It's a blog.
There are a few different technologies commonly used in two-way radio. One is digital voice, a la Motorola ASTRO / Project 25′s CAI (IMBE), which is a 9600bps (9.6kbps) digital stream. Another interesting technology is trunking: a city might have 12 talkgroups (think “virtual channels”), but only 4 frequencies. One frequency is designated as a “control channel,” which is a digital stream announcing system status. When you want to transmit, your radio will go out to the controller and get assigned one of the frequencies, and the system will then announce that you’re transmitting on one of them, and all radios in your group will switch over and listen. This allows much greater spectrum utilization: rather than needing a new frequency for every group that might want their own channel, you just need to license enough frequencies for however many simultaneous conversations you expect.
I’ve been thinking that it’d be interesting to merge the two technologies. Technologies like Speex will let you process audio at exceptionally low bitrates, seemingly as low as 3.4kbps. (And they have some neat technology, like variable bit-rate encoding and even further drops in data transfer in between words, dropping quite low for when it’s just background noise.) So I think it’d be neat to start a “data network” at 32 kbps, which could be done with relatively low bandwidth. You could keep one frequency, and yet fit as many as 7 or 8 simultaneous conversations on it. (And you can take its VBR support one step further, and have it scale to fit system capacity: on a system with minimal activity, allow 8-16 kbps, but when the system is starting to fill up, drop down to 4 kbps.) HE-AAC (also known as AACPlus) looks promising too, although it’s a proprietary technology.
And since it’s now a 100% data network, you can do what I’ve always thought mobile radio systems, especially those used by public safety agencies, ought to do: put a GPS unit in each radio, and have them embed GPS coordinates in each transmission, as well as periodically announcing their coordinates in the background.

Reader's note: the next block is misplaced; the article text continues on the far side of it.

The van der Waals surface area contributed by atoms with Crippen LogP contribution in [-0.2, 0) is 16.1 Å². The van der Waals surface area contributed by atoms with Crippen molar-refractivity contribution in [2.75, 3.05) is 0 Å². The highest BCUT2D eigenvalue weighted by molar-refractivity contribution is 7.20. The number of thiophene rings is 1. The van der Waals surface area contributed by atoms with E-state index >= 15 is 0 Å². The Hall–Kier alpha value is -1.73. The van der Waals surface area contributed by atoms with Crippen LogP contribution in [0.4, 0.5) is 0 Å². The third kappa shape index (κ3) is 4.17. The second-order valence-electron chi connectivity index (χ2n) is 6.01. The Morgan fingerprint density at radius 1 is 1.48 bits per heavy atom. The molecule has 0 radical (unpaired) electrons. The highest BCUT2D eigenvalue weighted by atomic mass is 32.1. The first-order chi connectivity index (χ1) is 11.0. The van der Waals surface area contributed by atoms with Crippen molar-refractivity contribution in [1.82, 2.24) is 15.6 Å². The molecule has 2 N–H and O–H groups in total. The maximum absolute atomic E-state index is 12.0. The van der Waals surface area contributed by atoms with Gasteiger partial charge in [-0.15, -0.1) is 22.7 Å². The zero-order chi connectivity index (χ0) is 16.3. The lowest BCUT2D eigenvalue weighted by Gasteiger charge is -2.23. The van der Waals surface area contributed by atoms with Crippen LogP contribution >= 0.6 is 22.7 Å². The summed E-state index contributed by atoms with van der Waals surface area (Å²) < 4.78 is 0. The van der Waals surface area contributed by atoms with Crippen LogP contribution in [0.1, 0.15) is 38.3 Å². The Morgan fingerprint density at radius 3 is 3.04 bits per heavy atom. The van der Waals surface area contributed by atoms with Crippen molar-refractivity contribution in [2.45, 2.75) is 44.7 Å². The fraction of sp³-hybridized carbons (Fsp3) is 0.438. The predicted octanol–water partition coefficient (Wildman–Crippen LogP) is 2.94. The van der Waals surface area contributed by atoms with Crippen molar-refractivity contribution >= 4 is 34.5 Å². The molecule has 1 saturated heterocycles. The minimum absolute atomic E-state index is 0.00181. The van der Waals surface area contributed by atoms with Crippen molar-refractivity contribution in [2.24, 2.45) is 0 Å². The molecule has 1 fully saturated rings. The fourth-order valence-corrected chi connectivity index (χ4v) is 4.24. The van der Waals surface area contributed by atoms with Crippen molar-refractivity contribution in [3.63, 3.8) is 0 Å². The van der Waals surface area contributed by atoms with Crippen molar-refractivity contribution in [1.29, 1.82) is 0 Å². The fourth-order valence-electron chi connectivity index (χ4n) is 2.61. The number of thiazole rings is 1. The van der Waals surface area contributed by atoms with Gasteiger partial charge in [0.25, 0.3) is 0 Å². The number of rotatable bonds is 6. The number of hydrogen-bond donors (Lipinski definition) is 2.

The net result is insanely efficient (radio) bandwidth usage. For example, Boston PD has 16 frequencies licensed, but it’s rare for more than 2 or 3 to be in use at any given moment. They could get more efficient by switching to a trunking system, maybe with 5 frequencies (plus a control channel). Of course with an established system, there’s really no incentive to, but I digress. But if they could get entirely usable digital audio at 3-8 kbps, they could actually move to a single frequency and support multiple, simultaneous conversations.
Another neat side-effect is that linking the systems would get quite easy: the entire system, with multiple conversations, could even fit over a single dial-up modem link. And you can have better “emergency” support, although most trunking systems seem to do it anyway: public safety radios carry an “orange button,” which will signal an emergency to the radio system. Analog systems do this by basically making the radios “obnoxious”–they’ll just keep transmitting a distress signal over and over, increasing the odds that they get through. With an all-digital system, they can just send packets indicating an emergency, and have the network make way for them, going so far as to terminate existing conversations if needed.
Oh, and another novel benefit is power management. If I’m on a handheld radio and I’m standing twenty feet away from the tower, I can dial my power down as low as it goes and still make it in fine. But if I’m a few miles away, I need to be using the highest power I can to make sure I’m making it. Of course, no one in the field fiddles with power settings. (In fact, most radios don’t make this something the user can do.) But if you just exchange a bit of signal strength info in the data flowing between radios, you can make this automatic. As I talk to the tower, it’ll be periodically confirming that it’s hearing me. But when it does that, rather than just using a boolean, “Yup, got it,” it can send me signal strength data, and my radio can dial down power until it’s at a, “I’m still getting 100% of your packets but I wouldn’t go any lower in power…” point. The net result is longer battery life. (And potentially, less interference to distant users of the same frequency.) As a really obscure benefit, if you’re transmitting this information, and also embedding GPS coordinates in your transmissions, the system could silently log all of this and generate coverage maps, which would get more and more detailed over time.